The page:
You might be thinking “burnout? It’s only October!” Well, we school year round and we started this thing way back in January 2 years ago. For us, this is the mid-year burnout crash. To be honest though, I go through a cycle of enthusiastically planning and working to a period of “I hate this! Why are we doing this anyway?” on a normal basis. I would love to be somewhere in the middle, comfortably secure in our routine and learning style, but that’s not to be. Oh well.
So. Burnout. It happens – and it happens a lot. Sometimes we homeschoolers don’t admit it and just power through it, but it’s a fact of homeschooling that newbies don’t understand when they start. It’s similar to teacher burnout, but it’s loaded with an extra dollop of guilt because these are my kids, and how could I not LOVE just being around them all the time?
I stood in the dollar store today simultaneously paying for Halloween decorations and grumbling at children to “stay there!” and stop wiggling all over the floor, and realized that I’m at the low end of the burnout cycle right now. It happens. It’s normal. It’s not fun.
I’m not happy with anything we’re doing right now. I feel like the kids aren’t learning enough, that we’re not doing enough “schoolwork” kind of school. I’m grumbling about designing all the activities for the Engineer and the Princess, and feeling slightly resentful about spending all night at the computer after the kids go to bed. To be fair, I don’t really watch T.V. anyway so being productive isn’t a large sacrifice.
In fact, today I was irritated with my kids for being themselves: for making shopping trips a form of torture, for being so loud patrons across the restaurant gave me the stink eye, for being bored at the science center. Clearly, I need a break. And I need an attitude adjustment. They do too, of course, but they’re kids. They’re still growing, developing, learning, and maturing. I’m just being a grump, they’re just being kids. I still wish we could go to the craft store without needing a set of muzzles, dog leashes, and straight jackets (kidding!) but that’s our normal and I have to learn to cope and adapt.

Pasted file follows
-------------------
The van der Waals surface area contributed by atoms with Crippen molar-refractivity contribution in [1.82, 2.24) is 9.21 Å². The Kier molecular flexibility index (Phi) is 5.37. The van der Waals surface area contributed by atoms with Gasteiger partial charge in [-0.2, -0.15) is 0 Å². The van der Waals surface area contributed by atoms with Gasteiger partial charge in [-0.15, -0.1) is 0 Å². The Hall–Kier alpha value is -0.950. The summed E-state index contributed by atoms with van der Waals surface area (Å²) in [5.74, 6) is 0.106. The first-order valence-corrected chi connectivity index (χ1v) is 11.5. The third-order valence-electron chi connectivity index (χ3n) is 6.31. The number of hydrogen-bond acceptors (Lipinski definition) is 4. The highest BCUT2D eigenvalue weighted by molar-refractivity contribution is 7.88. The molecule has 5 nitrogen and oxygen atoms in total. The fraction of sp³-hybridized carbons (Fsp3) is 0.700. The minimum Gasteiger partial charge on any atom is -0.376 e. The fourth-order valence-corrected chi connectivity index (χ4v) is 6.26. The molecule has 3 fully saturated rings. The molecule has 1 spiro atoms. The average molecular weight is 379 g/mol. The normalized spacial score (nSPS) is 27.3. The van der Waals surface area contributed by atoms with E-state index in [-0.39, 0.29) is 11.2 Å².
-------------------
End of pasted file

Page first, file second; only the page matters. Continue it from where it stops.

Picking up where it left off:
I think we’re taking a break. A few weeks break. I’ll try, of course, but the Engineer never stops learning and never stops questioning. No, I don’t know what those symbols mean on your robot. Yes, that girl’s prosthetic legs are kind of like robots, but can we not discuss it now in front of her because that’s rude?
My attitude is slightly influenced by wishing for things I can’t have while realizing all over again why I can’t have them. The Engineer’s best friend is having a blast in public school. She does music and art class, the kids get to talk during lunchtime, and her mom volunteers a lot and sees how she’s doing. I want that for my kid. I truly do. But I realize that it’s a pipe-dream for us – a wonderful shining opportunity of child-free time snatched out from my hands before I can even drool over it. Sure, that sounds selfish. Realistic and honest? You bet!
At the school the Engineer would attend, he would have to be quiet during lunch. He would get into trouble for talking. He would end up shoved into a safe room because of an emotional outburst triggered by a “that’s not fair!” kind of situation. We can’t have art class and music class and swim class and all the other “class” because he can’t handle it. He just can’t.
Oh well. Tomorrow, we’re doing rock painting. We’ll do Taino petroglyphs because I missed Columbus Day due to health issues, and we’ll finally paint that huge turtle rock that the Princess loves. We’ll have fun. We’ll relax and listen to music, and clean up the mess that’s bugging me. And tonight? Tonight I have the remedy for the burnouts: a new book from the library. An author I like, a book I’ve never read, and a piece of apple pie that the Engineer and I made together. It’s a good plan!